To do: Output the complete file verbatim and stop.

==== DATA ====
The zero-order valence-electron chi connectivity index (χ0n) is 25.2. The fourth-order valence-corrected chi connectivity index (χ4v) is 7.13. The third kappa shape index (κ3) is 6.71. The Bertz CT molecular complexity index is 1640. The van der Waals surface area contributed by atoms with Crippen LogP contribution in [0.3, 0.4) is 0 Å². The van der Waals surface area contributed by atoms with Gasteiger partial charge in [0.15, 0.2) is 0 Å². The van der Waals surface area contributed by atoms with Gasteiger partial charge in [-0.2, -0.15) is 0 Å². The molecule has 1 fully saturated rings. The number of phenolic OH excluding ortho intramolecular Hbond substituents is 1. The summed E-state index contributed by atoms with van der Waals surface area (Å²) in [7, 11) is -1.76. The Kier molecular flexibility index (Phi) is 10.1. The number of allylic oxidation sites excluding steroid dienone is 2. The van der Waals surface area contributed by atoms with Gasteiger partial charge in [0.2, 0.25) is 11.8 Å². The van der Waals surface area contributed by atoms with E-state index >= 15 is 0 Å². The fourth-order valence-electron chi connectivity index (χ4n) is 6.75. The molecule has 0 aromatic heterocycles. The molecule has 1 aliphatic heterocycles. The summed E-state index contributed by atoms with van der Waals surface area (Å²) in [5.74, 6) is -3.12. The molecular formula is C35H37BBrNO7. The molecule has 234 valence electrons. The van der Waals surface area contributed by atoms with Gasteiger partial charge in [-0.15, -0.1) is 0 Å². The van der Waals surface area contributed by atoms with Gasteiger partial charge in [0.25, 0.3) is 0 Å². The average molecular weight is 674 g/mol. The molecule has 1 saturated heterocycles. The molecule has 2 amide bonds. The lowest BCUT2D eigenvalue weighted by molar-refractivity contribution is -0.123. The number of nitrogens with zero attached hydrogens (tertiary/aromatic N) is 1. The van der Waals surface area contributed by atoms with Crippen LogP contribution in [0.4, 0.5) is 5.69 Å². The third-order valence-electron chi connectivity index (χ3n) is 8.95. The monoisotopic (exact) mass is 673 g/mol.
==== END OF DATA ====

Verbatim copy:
The zero-order valence-electron chi connectivity index (χ0n) is 25.2. The fourth-order valence-corrected chi connectivity index (χ4v) is 7.13. The third kappa shape index (κ3) is 6.71. The Bertz CT molecular complexity index is 1640. The van der Waals surface area contributed by atoms with Crippen LogP contribution in [0.3, 0.4) is 0 Å². The van der Waals surface area contributed by atoms with Gasteiger partial charge in [0.15, 0.2) is 0 Å². The van der Waals surface area contributed by atoms with Gasteiger partial charge in [-0.2, -0.15) is 0 Å². The molecule has 1 fully saturated rings. The number of phenolic OH excluding ortho intramolecular Hbond substituents is 1. The summed E-state index contributed by atoms with van der Waals surface area (Å²) in [7, 11) is -1.76. The Kier molecular flexibility index (Phi) is 10.1. The number of allylic oxidation sites excluding steroid dienone is 2. The van der Waals surface area contributed by atoms with Gasteiger partial charge in [0.2, 0.25) is 11.8 Å². The van der Waals surface area contributed by atoms with E-state index >= 15 is 0 Å². The fourth-order valence-electron chi connectivity index (χ4n) is 6.75. The molecule has 0 aromatic heterocycles. The molecule has 1 aliphatic heterocycles. The summed E-state index contributed by atoms with van der Waals surface area (Å²) in [5.74, 6) is -3.12. The molecular formula is C35H37BBrNO7. The molecule has 234 valence electrons. The van der Waals surface area contributed by atoms with Gasteiger partial charge in [-0.15, -0.1) is 0 Å². The van der Waals surface area contributed by atoms with Gasteiger partial charge in [0.25, 0.3) is 0 Å². The average molecular weight is 674 g/mol. The molecule has 1 saturated heterocycles. The molecule has 2 amide bonds. The lowest BCUT2D eigenvalue weighted by molar-refractivity contribution is -0.123. The number of nitrogens with zero attached hydrogens (tertiary/aromatic N) is 1. The van der Waals surface area contributed by atoms with Crippen LogP contribution in [0.4, 0.5) is 5.69 Å². The third-order valence-electron chi connectivity index (χ3n) is 8.95. The monoisotopic (exact) mass is 673 g/mol.